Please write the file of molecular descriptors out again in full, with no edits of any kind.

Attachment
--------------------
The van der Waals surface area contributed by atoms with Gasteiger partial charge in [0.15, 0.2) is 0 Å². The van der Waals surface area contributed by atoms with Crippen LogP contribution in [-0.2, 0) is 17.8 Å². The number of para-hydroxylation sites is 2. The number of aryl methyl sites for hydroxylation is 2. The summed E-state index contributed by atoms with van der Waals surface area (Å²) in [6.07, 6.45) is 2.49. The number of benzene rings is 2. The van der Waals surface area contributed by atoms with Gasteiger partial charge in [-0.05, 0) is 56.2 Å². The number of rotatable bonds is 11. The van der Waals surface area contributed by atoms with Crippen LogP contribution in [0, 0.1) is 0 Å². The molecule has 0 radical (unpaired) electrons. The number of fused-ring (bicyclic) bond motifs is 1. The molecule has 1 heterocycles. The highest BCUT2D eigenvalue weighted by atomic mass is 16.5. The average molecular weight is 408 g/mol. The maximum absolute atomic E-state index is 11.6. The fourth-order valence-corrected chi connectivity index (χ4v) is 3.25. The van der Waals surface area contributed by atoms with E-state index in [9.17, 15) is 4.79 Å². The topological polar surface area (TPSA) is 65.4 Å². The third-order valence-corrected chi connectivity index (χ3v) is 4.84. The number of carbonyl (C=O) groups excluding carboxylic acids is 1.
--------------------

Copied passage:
The van der Waals surface area contributed by atoms with Gasteiger partial charge in [0.15, 0.2) is 0 Å². The van der Waals surface area contributed by atoms with Crippen LogP contribution in [-0.2, 0) is 17.8 Å². The number of para-hydroxylation sites is 2. The number of aryl methyl sites for hydroxylation is 2. The summed E-state index contributed by atoms with van der Waals surface area (Å²) in [6.07, 6.45) is 2.49. The number of benzene rings is 2. The van der Waals surface area contributed by atoms with Gasteiger partial charge in [-0.05, 0) is 56.2 Å². The number of rotatable bonds is 11. The van der Waals surface area contributed by atoms with Crippen LogP contribution in [0, 0.1) is 0 Å². The molecule has 0 radical (unpaired) electrons. The number of fused-ring (bicyclic) bond motifs is 1. The molecule has 1 heterocycles. The highest BCUT2D eigenvalue weighted by atomic mass is 16.5. The average molecular weight is 408 g/mol. The maximum absolute atomic E-state index is 11.6. The fourth-order valence-corrected chi connectivity index (χ4v) is 3.25. The van der Waals surface area contributed by atoms with E-state index in [9.17, 15) is 4.79 Å². The topological polar surface area (TPSA) is 65.4 Å². The third-order valence-corrected chi connectivity index (χ3v) is 4.84. The number of carbonyl (C=O) groups excluding carboxylic acids is 1.